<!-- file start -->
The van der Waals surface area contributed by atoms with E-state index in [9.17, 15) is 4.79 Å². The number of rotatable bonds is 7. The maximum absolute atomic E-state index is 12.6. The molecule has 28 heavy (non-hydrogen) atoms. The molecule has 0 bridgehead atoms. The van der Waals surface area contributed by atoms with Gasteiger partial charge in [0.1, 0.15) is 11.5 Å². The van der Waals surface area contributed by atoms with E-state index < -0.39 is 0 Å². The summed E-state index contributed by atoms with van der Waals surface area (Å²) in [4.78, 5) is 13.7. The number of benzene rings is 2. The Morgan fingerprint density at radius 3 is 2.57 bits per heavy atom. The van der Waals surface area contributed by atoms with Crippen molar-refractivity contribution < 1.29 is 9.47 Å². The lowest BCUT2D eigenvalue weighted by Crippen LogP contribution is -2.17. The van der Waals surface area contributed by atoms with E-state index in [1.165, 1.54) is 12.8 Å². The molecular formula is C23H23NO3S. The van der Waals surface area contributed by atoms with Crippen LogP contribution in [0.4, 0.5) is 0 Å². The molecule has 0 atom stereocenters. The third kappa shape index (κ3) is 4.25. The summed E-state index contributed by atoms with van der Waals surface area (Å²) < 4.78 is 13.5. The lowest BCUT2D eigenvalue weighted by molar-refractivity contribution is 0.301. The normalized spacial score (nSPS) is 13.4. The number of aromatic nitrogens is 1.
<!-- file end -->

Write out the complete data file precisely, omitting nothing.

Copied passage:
The van der Waals surface area contributed by atoms with E-state index in [9.17, 15) is 4.79 Å². The number of rotatable bonds is 7. The maximum absolute atomic E-state index is 12.6. The molecule has 28 heavy (non-hydrogen) atoms. The molecule has 0 bridgehead atoms. The van der Waals surface area contributed by atoms with Gasteiger partial charge in [0.1, 0.15) is 11.5 Å². The van der Waals surface area contributed by atoms with E-state index < -0.39 is 0 Å². The summed E-state index contributed by atoms with van der Waals surface area (Å²) in [4.78, 5) is 13.7. The number of benzene rings is 2. The Morgan fingerprint density at radius 3 is 2.57 bits per heavy atom. The van der Waals surface area contributed by atoms with Crippen molar-refractivity contribution < 1.29 is 9.47 Å². The lowest BCUT2D eigenvalue weighted by Crippen LogP contribution is -2.17. The van der Waals surface area contributed by atoms with E-state index in [1.165, 1.54) is 12.8 Å². The molecular formula is C23H23NO3S. The van der Waals surface area contributed by atoms with Crippen LogP contribution in [0.4, 0.5) is 0 Å². The molecule has 0 atom stereocenters. The third kappa shape index (κ3) is 4.25. The summed E-state index contributed by atoms with van der Waals surface area (Å²) < 4.78 is 13.5. The lowest BCUT2D eigenvalue weighted by molar-refractivity contribution is 0.301. The normalized spacial score (nSPS) is 13.4. The number of aromatic nitrogens is 1.